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2021 Lexus LC500 Convertible review

By Andy Enright, 01 Apr 2021 Reviews

2021 Lexus LC500 Convertible review

Enright’s not a big drop-top fan, but could he be a convert to the LC500?

DO YOU KNOW what a Lexus LC500 is? Sure, some of you might be able to picture the car, and a smaller subset might even have an idea of the asking price, but I’d be surprised if many of you otherwise well informed readers could pin down exactly what sort of car it is other than a big coupe. And that’s it’s problem.

The old LC500 coupe always had a bit of an identity issue. For the most part, it was too aggro to be a properly wafty GT coupe, so never really cut it as a half-price Bentley Continental GT. On the other hand, there were plenty of rivals for its $200k asking price that were better at surgically dissecting a set of twisties. That it could do both tasks acceptably well wasn’t enough of a drawcard. Now Lexus offers the LC500 as a convertible.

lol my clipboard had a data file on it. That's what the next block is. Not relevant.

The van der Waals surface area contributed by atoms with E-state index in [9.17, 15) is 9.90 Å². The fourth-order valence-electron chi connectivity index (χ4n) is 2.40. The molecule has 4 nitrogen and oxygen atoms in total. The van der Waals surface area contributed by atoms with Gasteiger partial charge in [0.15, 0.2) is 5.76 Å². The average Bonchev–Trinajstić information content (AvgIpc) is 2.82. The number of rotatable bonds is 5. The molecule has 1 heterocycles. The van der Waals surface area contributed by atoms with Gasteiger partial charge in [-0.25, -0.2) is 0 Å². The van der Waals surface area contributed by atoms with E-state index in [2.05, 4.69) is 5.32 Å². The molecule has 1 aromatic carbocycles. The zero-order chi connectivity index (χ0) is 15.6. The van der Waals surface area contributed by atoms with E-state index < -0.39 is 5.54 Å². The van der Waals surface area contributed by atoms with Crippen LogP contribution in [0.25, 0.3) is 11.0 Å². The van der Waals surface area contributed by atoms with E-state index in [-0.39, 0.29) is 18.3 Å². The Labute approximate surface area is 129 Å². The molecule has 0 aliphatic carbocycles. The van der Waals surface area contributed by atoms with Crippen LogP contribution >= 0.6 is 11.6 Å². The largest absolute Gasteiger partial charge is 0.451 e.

Under the bonnet is the same 4969cc 32-valve V8. The same Yamaha-tuned cylinder head, dual-length intakes, titanium inlet valves. The same ability to switch between conventional Otto and efficient Atkinson cycles by holding the intake valves open during the initial stage of the compression stroke. In short, it’s a delightfully exotic piece of engineering and anything with this powerplant is fundamentally worthy. That’s a good start.

In order to assess a convertible, it helps to drop the roof and I’m not sure how to do this. It’s a point of pride among road testers that we can figure most things out, and there have only been two occasions in the last few years where I had to give up and consult the manual because I’d run out of ideas.